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CHICAGO – A fresh round of outrage after State’s Attorney Kim Foxx declined to charge any suspects involved in a deadly shootout on the city’s West Side. 

No charges will be filed in connection to a SWAT standoff in the city’s North Austin neighborhood Friday, marking the second instance within a week where the Cook County State’s Attorney’s Office has not pursued charges in a case connected to a death.

Police say they have video evidence and plenty of witnesses, which is why many city leaders are questioning the state’s attorney’s quick decision not to file any charges, including Chicago police and Mayor Chicago Lori Lightfoot.

“Having been a prosecutor myself, having been briefed and looked at the evidence myself, I see ground for charges,” Lightfoot said.

Officers responded to a house on the corner of West Potomac and North Mason. Two cars eventually pulled up and three people opened fire.

The people inside returned fire – killing one of the gunmen and injuring several other people.  

“We have videotape. We have officers on the scene observing it. At a bare minimum, the individuals who initiated the firefight must be prosecuted,” Lightfoot said.

Police pursued charges but the state’s attorney’s office declined based on mutual combat. Lightfoot urged Foxx to reconsider.   

“We’ve gotta be able to explain to people on that block and across the city why it is when you have this kind of evidence, a videotape showing exactly what happened, why charges weren’t brought?” Lightfoot said.

Aldermen are also questioning Foxx’s decision.  

Chicago police Supt. David Brown spoke about the case during Monday’s city council budget hearing.   

“We should pursue the charges that we have and let jurors and judges adjudicate justice,” Brown added.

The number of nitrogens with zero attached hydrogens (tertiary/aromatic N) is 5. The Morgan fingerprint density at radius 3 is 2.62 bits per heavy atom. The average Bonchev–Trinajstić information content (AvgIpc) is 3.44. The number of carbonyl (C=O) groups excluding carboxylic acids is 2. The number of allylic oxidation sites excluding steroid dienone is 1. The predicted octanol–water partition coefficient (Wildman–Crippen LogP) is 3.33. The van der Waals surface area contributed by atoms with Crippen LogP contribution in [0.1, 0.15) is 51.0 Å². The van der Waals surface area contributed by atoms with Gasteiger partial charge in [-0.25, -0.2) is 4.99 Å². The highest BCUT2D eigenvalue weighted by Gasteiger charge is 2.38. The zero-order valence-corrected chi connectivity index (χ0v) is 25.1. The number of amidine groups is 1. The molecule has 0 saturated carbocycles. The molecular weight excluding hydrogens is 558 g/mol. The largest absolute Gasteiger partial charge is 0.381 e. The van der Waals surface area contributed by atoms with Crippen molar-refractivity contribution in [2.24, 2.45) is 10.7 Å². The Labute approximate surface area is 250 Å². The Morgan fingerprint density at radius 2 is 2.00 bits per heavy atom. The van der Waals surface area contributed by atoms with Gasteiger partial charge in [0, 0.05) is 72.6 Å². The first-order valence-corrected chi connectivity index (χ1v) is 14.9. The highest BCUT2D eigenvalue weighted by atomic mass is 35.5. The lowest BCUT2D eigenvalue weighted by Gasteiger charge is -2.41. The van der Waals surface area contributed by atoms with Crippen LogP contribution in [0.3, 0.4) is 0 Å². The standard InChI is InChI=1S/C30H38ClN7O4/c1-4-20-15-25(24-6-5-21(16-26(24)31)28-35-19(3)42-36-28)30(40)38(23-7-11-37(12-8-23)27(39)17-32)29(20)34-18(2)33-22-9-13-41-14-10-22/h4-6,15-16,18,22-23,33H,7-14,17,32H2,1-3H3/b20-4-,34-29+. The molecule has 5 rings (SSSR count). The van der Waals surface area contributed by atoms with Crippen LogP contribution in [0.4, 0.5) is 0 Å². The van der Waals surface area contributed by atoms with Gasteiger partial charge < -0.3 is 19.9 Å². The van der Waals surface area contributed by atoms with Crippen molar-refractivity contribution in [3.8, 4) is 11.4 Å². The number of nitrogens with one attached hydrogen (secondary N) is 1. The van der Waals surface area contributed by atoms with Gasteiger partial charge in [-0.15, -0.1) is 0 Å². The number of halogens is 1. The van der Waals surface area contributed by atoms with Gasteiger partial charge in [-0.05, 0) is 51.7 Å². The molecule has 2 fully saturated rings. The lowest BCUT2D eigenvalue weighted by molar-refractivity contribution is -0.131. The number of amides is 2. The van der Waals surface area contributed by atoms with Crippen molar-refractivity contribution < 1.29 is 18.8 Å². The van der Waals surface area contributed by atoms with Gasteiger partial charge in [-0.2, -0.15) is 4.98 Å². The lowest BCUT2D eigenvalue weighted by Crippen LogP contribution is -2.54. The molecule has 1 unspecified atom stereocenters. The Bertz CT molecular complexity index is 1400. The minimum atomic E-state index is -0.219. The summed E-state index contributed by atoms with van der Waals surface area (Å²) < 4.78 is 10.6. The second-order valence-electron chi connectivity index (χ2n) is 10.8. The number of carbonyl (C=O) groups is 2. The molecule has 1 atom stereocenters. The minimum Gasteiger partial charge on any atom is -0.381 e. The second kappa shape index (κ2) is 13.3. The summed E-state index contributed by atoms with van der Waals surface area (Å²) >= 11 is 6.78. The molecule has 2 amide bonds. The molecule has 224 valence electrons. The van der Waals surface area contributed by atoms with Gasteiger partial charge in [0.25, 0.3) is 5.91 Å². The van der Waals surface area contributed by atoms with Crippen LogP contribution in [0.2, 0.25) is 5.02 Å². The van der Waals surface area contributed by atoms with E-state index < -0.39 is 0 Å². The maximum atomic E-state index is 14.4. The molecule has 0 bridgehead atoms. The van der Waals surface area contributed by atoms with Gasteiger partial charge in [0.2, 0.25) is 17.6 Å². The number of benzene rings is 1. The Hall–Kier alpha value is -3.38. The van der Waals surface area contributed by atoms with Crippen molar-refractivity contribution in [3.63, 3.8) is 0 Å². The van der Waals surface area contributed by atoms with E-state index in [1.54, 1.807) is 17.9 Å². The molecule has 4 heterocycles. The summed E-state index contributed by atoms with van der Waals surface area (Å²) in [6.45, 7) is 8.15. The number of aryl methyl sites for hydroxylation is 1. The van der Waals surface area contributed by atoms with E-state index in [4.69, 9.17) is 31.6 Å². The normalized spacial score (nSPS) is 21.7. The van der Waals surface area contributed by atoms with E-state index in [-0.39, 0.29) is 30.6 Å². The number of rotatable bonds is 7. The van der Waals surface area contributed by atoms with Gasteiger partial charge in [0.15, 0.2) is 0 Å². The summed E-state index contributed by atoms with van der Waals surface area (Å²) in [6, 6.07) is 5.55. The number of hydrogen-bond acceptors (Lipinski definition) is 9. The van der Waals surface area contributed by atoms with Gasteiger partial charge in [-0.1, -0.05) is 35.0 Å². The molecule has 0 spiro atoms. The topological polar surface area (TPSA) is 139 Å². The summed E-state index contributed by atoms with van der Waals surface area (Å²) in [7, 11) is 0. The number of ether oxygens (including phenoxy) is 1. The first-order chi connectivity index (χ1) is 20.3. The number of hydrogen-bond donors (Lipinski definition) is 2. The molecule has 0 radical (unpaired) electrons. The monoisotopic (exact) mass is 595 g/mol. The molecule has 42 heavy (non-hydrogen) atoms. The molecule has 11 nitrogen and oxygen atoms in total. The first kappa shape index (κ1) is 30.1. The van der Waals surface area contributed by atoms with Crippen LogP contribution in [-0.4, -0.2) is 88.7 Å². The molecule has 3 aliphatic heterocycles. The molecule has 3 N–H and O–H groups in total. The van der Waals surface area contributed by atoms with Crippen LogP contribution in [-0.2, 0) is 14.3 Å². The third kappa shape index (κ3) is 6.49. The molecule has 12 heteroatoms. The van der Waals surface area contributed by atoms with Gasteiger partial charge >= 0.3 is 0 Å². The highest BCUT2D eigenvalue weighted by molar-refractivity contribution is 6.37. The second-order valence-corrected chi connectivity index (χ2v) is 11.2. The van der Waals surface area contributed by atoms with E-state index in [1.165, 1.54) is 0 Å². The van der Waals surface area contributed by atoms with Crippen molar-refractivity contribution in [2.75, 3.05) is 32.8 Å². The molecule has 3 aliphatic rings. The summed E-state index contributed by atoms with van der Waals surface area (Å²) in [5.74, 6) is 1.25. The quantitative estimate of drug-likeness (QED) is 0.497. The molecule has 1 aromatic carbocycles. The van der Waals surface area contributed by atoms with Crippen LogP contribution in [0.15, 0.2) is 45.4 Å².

Lightfoot says letting criminals walk free will have a detrimental impact on the city.

“If they don’t feel like the criminal justice system is going to hold them accountable, we’re going to see a level of brazenness that will send this city into chaos and we cannot let that happen,” she said.

The Cook County State’s Attorney’s Office released the following statement:

As a former federal prosecutor, the Mayor knows of the ethical obligation of the prosecutor to only bring forth charges where the facts, evidence, and law support it. She is also fully aware that as a prosecutor we are obligated not to try cases in the media. It is unclear why she has chosen to make such statements, especially absent the full information that was presented to our office by CPD. The detectives reached out to our office on Friday and acknowledged at the outset that given the chaotic nature at the scene they were unable to determine how the events unfolded. We reviewed the evidence that was presented to us in consultation with the detectives and they agreed we were unable to approve charges based on the evidence presented. However, as always, as additional evidence is gathered we stand ready to bring charges when appropriate. Additionally, the facts the mayor presented today simply are not in line with what was presented to us by CPD, and not born out by the evidence we received. The staggering violence that is devastating our communities is horrific, however, we must still adhere to both our ethical and legal standards in evaluating charges. As a former prosecutor, she knows that.